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4 Things to know about transferring federal prisoners for court attendance

Prisoners in federal penitentiaries may be required to attend court for a variety of reasons. A prisoner may face new charges while imprisoned, be called as a witness, need to attend a family or civil proceeding, etc. In some cases, prisoners can be transferred to another correctional facility to attend court in-person.

Below are some things to know about transfers for court attendance:

  • A federal prisoner can be transferred to another prison or a provincial correctional facility for the purposes of attending court. Normally, individuals serving sentences of two years or more must be held in a penitentiary, but they can be temporarily held in provincial facilities to attend court. Provincial remand and detention centres may be significantly closer to the court the prisoner must attend, which can make this a convenient option for corrections staff when a prisoner must attend court for several days or longer. Prisoners who must attend court for lengthy proceedings may be transferred to another correctional facilities for weeks or even months.
  • In some cases it is mandatory that the prisoner be transferred to attend court, in other cases Correctional Service Canada has discretion. In particular, prisoners must be transferred to attend an application under section 745 of the Criminal Code (a faint hope clause application) for a reduction in the number of years of parole ineligibility, if the court requires it or the prisoner requests to be present. In other cases, CSC may authorize a transfer where it “is necessary to facilitate the inmate’s attendance at a judicial proceeding”.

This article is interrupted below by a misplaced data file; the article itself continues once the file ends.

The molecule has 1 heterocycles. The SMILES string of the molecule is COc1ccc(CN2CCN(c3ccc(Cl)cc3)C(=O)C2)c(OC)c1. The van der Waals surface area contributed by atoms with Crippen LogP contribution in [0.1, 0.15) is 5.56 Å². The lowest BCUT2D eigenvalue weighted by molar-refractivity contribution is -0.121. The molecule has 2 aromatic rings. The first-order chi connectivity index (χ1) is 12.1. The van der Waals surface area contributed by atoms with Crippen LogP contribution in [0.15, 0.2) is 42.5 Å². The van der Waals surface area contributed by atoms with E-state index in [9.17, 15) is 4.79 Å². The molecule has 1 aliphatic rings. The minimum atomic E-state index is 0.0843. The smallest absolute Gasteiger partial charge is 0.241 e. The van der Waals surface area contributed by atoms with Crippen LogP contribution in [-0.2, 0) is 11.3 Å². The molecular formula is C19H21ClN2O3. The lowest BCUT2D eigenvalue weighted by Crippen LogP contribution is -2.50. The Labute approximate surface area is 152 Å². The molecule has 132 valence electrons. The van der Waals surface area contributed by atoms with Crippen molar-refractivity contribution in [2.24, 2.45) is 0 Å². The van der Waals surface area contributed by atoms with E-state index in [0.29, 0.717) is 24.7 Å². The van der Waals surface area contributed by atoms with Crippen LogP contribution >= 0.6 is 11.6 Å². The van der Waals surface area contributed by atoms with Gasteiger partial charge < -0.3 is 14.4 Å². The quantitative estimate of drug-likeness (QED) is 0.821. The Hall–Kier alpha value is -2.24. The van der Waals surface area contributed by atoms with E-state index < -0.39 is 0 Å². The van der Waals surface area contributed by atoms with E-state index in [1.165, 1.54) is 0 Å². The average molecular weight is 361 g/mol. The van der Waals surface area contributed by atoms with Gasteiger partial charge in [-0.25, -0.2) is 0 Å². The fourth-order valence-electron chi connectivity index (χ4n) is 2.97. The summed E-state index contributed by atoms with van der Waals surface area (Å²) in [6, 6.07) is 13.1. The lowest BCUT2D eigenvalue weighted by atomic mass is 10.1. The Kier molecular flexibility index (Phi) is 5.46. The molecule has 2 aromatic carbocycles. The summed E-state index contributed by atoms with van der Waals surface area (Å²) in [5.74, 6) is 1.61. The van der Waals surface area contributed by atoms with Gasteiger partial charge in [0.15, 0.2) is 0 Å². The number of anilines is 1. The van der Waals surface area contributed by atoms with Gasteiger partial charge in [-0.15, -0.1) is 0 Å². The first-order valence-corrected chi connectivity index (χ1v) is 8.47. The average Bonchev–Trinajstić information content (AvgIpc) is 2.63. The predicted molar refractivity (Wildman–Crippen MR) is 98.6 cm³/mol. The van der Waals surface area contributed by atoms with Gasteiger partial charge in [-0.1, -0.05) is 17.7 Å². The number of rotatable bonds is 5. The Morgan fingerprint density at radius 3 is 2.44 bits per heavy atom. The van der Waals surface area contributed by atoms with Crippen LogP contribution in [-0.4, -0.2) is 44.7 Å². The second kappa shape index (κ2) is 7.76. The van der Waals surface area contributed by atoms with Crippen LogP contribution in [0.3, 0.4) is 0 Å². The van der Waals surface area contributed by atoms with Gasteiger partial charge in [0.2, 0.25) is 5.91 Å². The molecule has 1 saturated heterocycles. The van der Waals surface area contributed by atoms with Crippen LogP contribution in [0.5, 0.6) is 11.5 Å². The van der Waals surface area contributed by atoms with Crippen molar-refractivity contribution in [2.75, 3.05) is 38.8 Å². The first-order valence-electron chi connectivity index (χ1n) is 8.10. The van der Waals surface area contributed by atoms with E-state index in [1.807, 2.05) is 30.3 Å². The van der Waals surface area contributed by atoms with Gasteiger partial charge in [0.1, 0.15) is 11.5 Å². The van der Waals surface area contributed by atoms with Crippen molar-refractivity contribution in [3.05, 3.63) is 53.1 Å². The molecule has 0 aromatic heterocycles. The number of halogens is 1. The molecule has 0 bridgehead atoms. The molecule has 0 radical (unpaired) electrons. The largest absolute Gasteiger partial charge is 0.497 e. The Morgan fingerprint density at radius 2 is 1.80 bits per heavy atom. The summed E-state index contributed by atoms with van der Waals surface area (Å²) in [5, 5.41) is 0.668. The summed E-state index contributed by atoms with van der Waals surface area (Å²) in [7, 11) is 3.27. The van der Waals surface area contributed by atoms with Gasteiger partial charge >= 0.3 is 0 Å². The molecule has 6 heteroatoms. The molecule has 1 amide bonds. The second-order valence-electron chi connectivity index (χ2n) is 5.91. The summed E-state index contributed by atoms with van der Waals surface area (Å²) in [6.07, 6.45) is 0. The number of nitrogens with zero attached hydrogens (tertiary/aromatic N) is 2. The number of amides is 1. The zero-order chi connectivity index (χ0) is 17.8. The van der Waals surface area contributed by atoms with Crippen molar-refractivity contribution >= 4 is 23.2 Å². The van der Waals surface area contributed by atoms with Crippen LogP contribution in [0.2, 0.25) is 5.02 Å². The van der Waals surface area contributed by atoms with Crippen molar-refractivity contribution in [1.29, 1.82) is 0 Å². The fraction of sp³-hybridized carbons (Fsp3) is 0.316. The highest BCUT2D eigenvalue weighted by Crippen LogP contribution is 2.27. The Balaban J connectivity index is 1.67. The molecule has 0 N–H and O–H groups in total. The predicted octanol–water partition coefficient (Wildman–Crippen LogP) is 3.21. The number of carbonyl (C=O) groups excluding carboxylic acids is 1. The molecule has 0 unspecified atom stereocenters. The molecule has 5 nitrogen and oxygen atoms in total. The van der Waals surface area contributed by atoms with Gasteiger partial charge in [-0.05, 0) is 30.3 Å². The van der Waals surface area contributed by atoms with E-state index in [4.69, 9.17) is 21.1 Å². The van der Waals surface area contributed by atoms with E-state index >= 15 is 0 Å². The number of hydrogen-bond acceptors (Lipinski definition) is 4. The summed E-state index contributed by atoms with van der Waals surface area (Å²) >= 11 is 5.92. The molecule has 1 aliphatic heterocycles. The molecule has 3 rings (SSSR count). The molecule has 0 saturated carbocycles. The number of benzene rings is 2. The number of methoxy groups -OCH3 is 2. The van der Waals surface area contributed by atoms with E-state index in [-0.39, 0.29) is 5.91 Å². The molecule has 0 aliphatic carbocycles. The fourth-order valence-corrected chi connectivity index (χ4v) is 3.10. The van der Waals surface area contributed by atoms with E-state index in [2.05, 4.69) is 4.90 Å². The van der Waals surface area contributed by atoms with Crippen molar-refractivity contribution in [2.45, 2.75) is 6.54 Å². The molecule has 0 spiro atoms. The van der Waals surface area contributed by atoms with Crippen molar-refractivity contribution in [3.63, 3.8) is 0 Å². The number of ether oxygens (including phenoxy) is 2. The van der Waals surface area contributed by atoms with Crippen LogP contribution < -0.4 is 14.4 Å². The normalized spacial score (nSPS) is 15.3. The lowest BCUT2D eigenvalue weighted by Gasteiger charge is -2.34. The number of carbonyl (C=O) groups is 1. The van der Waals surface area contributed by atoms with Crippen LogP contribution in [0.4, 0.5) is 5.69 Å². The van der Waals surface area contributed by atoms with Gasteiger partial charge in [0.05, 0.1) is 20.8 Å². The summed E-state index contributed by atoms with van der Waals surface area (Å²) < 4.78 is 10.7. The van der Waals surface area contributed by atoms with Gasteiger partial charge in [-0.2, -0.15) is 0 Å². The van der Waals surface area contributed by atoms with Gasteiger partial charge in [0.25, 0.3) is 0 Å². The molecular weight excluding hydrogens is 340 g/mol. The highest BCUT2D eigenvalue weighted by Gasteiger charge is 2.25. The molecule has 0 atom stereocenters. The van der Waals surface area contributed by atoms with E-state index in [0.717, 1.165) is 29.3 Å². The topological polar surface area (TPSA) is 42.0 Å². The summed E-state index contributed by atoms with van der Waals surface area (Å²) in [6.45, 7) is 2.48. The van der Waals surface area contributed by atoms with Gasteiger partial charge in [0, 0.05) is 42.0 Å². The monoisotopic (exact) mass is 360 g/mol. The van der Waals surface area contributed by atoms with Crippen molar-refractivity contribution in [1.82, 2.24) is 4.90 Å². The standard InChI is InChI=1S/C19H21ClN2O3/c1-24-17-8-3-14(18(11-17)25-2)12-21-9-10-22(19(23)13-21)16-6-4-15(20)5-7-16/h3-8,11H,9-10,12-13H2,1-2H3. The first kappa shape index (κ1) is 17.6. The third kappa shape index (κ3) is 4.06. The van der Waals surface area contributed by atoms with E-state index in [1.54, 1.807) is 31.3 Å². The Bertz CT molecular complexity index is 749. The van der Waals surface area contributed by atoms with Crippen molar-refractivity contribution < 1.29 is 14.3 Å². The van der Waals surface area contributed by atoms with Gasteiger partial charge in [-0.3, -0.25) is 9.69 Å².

• Before a prisoner can be transferred to a different region to attend a court proceeding, staff at the sending institution must confirm that videoconferencing is not an option. More proceedings (including trials) are now being conducted via Zoom and other videoconferencing programs, but some proceedings may still require in-person attendance. COVID-19 has impacted transfers for court proceedings. Prisoners may not be transferred even if they want to be. Moreover, prisoners who are transferred to other institutions for court attendance may be subjected to quarantine upon arrival and return.
  • The procedure for transferring prisoners for court appearances can differ from the procedure otherwise used for transfers. An Assessment for Decision is not required in all cases involving transfers for court appearances, and a prisoner who objects to a transfer may not be given the same procedural protections given to prisoners transferred in other contexts. Prisoners who object to a transfer for court attendance should speak to a lawyer well in advance of their anticipated transfer and court appearance.
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